Many of you will have had varied degrees of success without following one or more of the above recommendations. However, I have never had a failure when I followed ALL of them. And conversely, I've had plenty of issues attributed to NOT following one or more of the above steps.

www.bb-elec.com has some good articles on RS485, check it out.

Best regards,
Steve

I think I have bulletproofed the install now based on many of your recommendations. Thank you everyone.

I have come across some slave settings that I'm not able to reconcile. In the first case, I have a modbus master that communicates to a single Wago I/O slave. It runs at 38400 with an end of command frame quiescent time of frame time x 3.

In the second case, I use the same slave hardware using a different master (Prosoft Prolinx) and I am not able to successfully communicate at a baud rate of 38400 with the command frame quiescent time set to frame time x 3. Again, there is only one slave attached to the master and the slave is identical to the first application. The results of my testing (shown below) indicate that I would have to drop my baud rate to 4800 to utilize the command frame quiescent time set to frame time x 3. Or, I can run at the desired 38400 but need to set the command frame quiescent time to 50 milliseconds to achieve successful communications.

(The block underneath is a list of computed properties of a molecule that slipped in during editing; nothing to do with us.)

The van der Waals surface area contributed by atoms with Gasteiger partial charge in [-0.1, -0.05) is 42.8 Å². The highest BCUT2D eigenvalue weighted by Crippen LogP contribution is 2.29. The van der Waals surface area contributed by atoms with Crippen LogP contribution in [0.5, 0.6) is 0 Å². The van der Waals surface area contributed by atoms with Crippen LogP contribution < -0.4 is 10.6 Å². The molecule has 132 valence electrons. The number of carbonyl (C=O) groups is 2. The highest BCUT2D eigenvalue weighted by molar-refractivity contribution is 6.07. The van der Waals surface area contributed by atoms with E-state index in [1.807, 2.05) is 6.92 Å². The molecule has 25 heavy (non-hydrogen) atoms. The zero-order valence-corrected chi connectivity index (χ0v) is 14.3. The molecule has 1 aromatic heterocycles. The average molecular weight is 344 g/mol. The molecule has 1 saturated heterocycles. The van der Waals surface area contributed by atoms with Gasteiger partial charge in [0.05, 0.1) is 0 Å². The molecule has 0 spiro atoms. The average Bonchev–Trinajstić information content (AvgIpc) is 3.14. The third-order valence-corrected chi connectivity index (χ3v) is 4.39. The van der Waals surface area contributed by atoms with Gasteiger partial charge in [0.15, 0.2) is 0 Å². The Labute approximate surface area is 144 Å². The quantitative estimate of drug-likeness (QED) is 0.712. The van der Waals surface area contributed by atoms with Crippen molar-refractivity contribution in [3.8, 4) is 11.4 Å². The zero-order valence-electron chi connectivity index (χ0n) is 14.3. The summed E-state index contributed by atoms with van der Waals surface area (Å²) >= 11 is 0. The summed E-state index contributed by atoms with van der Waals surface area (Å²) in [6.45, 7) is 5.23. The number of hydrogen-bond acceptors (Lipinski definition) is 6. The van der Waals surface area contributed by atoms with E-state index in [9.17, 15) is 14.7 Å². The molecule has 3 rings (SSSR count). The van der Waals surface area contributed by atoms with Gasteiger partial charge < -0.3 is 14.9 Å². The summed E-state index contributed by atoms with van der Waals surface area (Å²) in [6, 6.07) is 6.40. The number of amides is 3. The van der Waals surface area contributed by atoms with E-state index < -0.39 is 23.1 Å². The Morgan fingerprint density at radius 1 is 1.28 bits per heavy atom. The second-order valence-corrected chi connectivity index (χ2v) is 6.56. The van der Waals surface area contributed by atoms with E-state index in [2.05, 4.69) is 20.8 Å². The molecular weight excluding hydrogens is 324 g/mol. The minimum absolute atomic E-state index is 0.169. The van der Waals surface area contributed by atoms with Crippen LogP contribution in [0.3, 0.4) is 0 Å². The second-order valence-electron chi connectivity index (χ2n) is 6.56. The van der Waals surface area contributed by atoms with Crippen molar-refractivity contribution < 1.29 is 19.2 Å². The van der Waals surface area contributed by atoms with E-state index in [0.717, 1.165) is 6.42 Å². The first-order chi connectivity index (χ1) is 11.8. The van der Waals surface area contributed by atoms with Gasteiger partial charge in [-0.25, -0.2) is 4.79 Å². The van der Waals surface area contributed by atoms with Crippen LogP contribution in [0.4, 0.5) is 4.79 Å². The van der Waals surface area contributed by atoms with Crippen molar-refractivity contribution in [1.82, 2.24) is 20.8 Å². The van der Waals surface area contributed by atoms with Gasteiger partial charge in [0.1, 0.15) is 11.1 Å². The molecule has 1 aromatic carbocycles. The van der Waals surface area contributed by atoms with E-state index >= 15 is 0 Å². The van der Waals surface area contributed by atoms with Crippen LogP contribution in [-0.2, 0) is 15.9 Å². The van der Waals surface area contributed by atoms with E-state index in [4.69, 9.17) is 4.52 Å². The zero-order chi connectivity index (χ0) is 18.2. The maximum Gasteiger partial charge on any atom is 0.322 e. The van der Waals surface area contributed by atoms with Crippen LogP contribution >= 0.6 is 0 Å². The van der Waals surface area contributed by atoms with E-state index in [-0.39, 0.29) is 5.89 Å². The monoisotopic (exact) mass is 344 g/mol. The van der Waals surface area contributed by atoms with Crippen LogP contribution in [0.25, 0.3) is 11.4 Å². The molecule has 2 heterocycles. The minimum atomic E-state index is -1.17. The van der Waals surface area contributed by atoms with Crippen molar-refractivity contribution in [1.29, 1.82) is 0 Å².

using a Wago I/O moodbus slave.

Any thoughts on why two different masters might perform so differently? Maybe not the right question but at the moment, I see the masters as the the only difference between these two applications.


Baud Quiescent Time Communication Status

4800 Frame time x 3 Pass
9600 Frame time x 3 Fail
1 milliSec Fail
10 milliSec Fail
50 milliSec Pass
19200 Frame time x 3 Fail
1 milliSec Fail
10 milliSec Fail
50 milliSec Pass
38400 Frame time x 3 Fail
1 milliSec Fail
10 milliSec Pass
50 milliSec Pass

By Curt Wuollet on 26 July, 2014 - 12:09 pm

Some devices just have horribly inefficient firmware or less powerful processors, or very commonly, bad software that uses so much of the processor that it misses packets. It takes a good systems programmer with processor knowledge to do protocols well. Or they could prioritize the other aspects or they just didn't get the timing right, data from the other side must be available, any number of reasons. But it is inexcusable for a gateway product not to support a common configuration.

I would bring the point up to them, perhaps there is some obscure feature, with or without which it can support the _specification_ parameters at speed. There are quite a few older devices that won't support anything much higher than 9600 or 19200 baud. I don't count on anything higher, But I don't think it unreasonable to expect high performance from something sold as a communication device.

I've been running RS485 flawlessly at 38400 Baud for months now on a network of $99 Clicks. I fully expected to have to back it down, but no need.

Regards
cww

Thanks again Curt for your insight.